I was at the NUS march yesterday. There was a brief moment of hope when people drowned out the stewards and managed to get a crowd around Westminster for a while, but everyone ended up crossing the bridge of defeat to the borough of irrelevance (no disrespect to Lambeth itself). All in all, not so inspiring. And it rained.

But i did want to share a few of the best placards with you. I didn’t have a camera, so the text will have to do.

Number 3

“Happy birthday Bjoerk!”

Number 2

“I guess these cuts gettin’ beaten” accompanied by a picture of Azealia Banks.

Number 1

The future is SHIT, this march is SHIT, all I want is REVENGE

Draft; Nihilist Communism and the Desires of the Other (part one)

I’ve been reading this recently. I think I finished it on the train this morning, but since I’ve been reading it in fits and starts I’ll probably never know. This is a collection of texts by a group of two fellers who go by the name Monsieur Dupont. Their articles and musings caused quite a stir, largely because they argued that the best thing for communists to do was nothing. Their categorical refusal to conform to the literary parameters and social norms of the pro-revolutionary milieu (their term, not mine) made them relatively unpopular, though some of their terminology and critiques seem to have been gradually adopted. I enjoyed reading it immensely. A lot of radical writing suffers from piety, self-righteousness, bombast, and awkward language which is to be understood by some mythical Ordinary Folks. This book is an exploration of the lived experience of a distinct literary voice. Maybe it’s an elaborate prank, but I found it profoundly moving.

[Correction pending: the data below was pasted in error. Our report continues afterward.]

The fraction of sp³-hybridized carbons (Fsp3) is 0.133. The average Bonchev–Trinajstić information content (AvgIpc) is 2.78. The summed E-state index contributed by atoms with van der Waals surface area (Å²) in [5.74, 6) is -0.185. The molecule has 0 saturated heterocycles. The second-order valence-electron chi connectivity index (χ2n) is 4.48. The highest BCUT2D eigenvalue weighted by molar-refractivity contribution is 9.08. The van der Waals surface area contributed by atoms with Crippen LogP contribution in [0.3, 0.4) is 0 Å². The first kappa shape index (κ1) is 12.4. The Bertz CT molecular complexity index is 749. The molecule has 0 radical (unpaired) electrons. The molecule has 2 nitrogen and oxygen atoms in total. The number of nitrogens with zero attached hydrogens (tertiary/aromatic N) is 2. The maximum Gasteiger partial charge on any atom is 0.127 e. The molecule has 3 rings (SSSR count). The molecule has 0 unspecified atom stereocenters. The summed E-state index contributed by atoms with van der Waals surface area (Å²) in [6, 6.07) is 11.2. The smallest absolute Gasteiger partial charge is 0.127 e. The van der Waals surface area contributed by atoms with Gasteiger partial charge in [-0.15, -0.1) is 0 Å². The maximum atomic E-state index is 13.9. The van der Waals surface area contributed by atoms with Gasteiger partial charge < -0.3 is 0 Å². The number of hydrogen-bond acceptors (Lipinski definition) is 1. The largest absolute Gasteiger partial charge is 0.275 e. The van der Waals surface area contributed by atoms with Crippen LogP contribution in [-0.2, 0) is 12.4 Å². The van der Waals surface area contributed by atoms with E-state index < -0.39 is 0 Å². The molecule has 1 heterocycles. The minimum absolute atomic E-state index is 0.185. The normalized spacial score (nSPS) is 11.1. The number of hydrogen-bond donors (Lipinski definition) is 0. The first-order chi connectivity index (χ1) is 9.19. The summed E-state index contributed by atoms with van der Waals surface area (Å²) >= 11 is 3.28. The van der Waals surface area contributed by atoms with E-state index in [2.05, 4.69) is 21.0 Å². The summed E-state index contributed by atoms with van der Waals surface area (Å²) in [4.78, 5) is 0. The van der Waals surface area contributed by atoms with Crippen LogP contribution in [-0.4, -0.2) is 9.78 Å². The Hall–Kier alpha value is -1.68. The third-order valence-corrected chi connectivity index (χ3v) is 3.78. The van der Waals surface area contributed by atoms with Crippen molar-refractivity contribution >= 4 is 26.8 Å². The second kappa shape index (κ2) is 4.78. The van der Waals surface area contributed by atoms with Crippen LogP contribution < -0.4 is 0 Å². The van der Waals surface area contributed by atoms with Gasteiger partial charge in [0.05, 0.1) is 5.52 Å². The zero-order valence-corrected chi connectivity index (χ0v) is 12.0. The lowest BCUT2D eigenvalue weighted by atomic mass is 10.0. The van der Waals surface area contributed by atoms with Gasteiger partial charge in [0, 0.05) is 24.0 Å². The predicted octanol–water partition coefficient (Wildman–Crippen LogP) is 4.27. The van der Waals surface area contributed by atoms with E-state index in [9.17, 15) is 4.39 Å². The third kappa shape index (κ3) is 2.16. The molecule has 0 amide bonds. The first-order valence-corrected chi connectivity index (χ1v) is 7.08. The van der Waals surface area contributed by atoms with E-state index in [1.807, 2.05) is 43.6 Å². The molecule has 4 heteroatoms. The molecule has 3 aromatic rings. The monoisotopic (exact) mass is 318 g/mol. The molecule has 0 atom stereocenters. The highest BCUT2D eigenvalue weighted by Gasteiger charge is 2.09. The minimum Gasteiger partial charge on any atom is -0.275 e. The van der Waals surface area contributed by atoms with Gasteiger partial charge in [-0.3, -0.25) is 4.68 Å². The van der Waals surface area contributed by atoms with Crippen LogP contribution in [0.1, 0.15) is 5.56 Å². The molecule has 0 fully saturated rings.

The core idea is as follows (though I’m hardly doing justice to their lilting prose); the activities of all hitherto existing groups of revolutionaries is predicated on the instilling of consciousness into the wider working class, by means fair and foul. When the working class is conscious of its position within capitalism, and its immanent power to destroy it, the revolution breaks out.

The problem with this formulation, according to Monsieur Dupont, is that it is fundamentally incorrect, even pernicious. Consciousness, they argue, is only ever the result of material circumstances, which revolutionary groups are entirely incapable of influencing.